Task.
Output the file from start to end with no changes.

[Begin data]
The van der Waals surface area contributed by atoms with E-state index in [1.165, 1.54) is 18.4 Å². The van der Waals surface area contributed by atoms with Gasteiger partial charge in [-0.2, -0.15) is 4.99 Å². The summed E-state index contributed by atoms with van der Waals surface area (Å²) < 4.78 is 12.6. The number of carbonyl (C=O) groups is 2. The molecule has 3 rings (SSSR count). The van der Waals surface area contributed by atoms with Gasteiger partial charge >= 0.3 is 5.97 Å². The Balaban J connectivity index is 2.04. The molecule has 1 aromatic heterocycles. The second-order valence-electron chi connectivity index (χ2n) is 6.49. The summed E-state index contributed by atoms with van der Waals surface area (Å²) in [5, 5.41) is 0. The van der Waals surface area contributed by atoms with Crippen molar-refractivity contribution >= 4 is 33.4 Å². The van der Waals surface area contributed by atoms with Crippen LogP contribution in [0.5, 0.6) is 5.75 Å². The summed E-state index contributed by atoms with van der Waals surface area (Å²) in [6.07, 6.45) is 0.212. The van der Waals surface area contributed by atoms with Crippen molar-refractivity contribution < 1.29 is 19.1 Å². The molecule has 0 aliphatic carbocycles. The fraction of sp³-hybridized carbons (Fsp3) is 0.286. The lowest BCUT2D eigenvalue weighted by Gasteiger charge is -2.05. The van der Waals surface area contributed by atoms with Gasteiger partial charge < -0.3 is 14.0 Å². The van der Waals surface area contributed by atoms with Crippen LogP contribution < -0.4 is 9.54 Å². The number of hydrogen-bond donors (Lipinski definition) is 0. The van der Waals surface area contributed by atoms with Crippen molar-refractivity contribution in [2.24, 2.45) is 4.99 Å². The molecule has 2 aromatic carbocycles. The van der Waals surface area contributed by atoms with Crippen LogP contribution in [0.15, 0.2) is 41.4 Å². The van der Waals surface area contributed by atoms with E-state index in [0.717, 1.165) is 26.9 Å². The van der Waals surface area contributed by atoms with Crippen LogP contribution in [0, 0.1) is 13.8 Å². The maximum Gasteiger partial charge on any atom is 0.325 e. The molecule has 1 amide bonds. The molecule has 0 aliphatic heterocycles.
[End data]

The van der Waals surface area contributed by atoms with E-state index in [1.165, 1.54) is 18.4 Å². The van der Waals surface area contributed by atoms with Gasteiger partial charge in [-0.2, -0.15) is 4.99 Å². The summed E-state index contributed by atoms with van der Waals surface area (Å²) < 4.78 is 12.6. The number of carbonyl (C=O) groups is 2. The molecule has 3 rings (SSSR count). The van der Waals surface area contributed by atoms with Gasteiger partial charge >= 0.3 is 5.97 Å². The Balaban J connectivity index is 2.04. The molecule has 1 aromatic heterocycles. The second-order valence-electron chi connectivity index (χ2n) is 6.49. The summed E-state index contributed by atoms with van der Waals surface area (Å²) in [5, 5.41) is 0. The van der Waals surface area contributed by atoms with Crippen molar-refractivity contribution >= 4 is 33.4 Å². The van der Waals surface area contributed by atoms with Crippen LogP contribution in [0.5, 0.6) is 5.75 Å². The summed E-state index contributed by atoms with van der Waals surface area (Å²) in [6.07, 6.45) is 0.212. The van der Waals surface area contributed by atoms with Crippen molar-refractivity contribution < 1.29 is 19.1 Å². The molecule has 0 aliphatic carbocycles. The fraction of sp³-hybridized carbons (Fsp3) is 0.286. The lowest BCUT2D eigenvalue weighted by Gasteiger charge is -2.05. The van der Waals surface area contributed by atoms with Gasteiger partial charge < -0.3 is 14.0 Å². The van der Waals surface area contributed by atoms with Crippen LogP contribution < -0.4 is 9.54 Å². The number of hydrogen-bond donors (Lipinski definition) is 0. The van der Waals surface area contributed by atoms with Crippen molar-refractivity contribution in [2.24, 2.45) is 4.99 Å². The molecule has 2 aromatic carbocycles. The van der Waals surface area contributed by atoms with Crippen LogP contribution in [0.15, 0.2) is 41.4 Å². The van der Waals surface area contributed by atoms with E-state index in [0.717, 1.165) is 26.9 Å². The van der Waals surface area contributed by atoms with Crippen LogP contribution in [0, 0.1) is 13.8 Å². The maximum Gasteiger partial charge on any atom is 0.325 e. The molecule has 1 amide bonds. The molecule has 0 aliphatic heterocycles.